Global Warming Reduces Bubonic Plague in U.S.

(p. D6) Global warming may have one minor but previously unknown benefit, scientists said this month: it may be cutting down cases of bubonic plague in the United States.
. . .
A study in this month’s issue of The American Journal of Tropical Medicine and Hygiene tracked climatic conditions in 195 counties in 13 Western states, from Washington to Texas, that reported even one plague case since 1950.
Cases have dropped over time, and the study concluded that rising nighttime temperatures since 1990 had helped. Warmer nights melt winter snowpacks earlier, leading to drier soil in rodent burrows. When the soil gets too dry, fleas die.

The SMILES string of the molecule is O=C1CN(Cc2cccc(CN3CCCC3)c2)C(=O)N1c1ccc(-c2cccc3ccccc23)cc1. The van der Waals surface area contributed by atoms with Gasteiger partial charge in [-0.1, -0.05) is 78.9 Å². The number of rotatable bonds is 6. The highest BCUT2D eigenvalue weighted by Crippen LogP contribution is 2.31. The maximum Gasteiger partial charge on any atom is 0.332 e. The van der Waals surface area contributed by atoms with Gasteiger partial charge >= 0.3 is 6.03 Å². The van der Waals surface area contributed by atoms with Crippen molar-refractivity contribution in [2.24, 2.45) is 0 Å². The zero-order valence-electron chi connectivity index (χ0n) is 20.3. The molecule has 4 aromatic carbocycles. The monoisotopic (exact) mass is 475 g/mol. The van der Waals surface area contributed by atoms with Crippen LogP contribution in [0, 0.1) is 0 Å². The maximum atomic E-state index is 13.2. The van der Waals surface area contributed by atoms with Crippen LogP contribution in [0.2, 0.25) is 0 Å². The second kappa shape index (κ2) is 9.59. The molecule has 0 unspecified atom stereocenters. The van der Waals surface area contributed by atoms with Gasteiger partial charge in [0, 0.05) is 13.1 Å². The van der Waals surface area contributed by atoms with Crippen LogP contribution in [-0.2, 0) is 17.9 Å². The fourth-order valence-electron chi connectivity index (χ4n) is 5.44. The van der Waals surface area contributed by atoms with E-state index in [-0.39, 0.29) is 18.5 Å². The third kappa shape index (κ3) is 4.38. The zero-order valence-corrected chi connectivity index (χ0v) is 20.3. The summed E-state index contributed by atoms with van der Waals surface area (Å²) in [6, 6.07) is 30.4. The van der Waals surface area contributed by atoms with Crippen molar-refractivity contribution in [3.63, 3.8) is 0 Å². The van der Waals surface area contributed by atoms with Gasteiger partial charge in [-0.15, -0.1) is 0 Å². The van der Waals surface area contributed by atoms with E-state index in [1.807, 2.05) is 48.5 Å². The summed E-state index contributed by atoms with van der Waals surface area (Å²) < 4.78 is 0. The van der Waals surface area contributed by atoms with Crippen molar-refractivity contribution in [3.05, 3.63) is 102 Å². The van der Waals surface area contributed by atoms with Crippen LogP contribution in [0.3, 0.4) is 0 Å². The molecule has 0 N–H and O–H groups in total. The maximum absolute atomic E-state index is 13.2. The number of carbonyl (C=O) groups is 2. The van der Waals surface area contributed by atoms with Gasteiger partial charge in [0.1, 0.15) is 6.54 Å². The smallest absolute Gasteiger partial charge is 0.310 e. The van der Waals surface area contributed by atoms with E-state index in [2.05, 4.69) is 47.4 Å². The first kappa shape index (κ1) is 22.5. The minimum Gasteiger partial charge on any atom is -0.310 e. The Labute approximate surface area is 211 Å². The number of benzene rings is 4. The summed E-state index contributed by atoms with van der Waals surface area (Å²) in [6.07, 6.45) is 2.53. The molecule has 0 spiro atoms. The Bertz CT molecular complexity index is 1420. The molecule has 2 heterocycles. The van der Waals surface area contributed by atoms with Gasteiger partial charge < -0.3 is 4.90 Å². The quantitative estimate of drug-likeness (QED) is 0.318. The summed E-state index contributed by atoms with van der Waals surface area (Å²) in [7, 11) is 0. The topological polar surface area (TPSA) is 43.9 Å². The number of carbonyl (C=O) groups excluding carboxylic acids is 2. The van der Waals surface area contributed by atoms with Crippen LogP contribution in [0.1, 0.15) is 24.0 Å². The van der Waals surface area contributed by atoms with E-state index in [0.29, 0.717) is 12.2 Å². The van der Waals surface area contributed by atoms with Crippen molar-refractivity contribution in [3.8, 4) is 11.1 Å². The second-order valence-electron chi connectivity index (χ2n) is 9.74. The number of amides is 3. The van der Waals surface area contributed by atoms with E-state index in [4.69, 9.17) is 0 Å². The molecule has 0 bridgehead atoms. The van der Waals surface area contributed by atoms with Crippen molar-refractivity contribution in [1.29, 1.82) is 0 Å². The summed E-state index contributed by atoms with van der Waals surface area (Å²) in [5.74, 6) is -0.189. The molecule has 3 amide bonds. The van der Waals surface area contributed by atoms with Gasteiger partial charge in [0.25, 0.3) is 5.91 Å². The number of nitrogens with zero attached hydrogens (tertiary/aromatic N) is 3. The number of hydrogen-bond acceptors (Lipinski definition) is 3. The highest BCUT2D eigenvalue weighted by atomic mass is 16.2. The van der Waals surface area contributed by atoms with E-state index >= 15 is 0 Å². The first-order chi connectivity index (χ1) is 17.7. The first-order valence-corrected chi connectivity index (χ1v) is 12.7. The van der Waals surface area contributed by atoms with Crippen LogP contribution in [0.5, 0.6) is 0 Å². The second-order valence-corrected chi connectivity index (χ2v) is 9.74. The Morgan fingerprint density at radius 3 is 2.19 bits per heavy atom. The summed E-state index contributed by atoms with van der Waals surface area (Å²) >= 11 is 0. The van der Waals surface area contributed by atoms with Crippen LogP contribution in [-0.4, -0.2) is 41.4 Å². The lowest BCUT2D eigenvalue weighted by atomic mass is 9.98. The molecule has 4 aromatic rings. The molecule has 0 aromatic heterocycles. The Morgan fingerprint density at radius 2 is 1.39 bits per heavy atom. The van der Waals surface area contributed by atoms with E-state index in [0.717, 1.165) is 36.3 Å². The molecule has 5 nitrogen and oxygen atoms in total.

For the full story, see:
DONALD G. McNEIL Jr. “GLOBAL UPDATE; United States: Decrease in Bubonic Plague Cases May Be an Effect of Climate Change.” The New York Times (Tues., September 21, 2010): D6.
(Note: ellipsis added.)
(Note: the online version of the article is dated September 20, 2010.)

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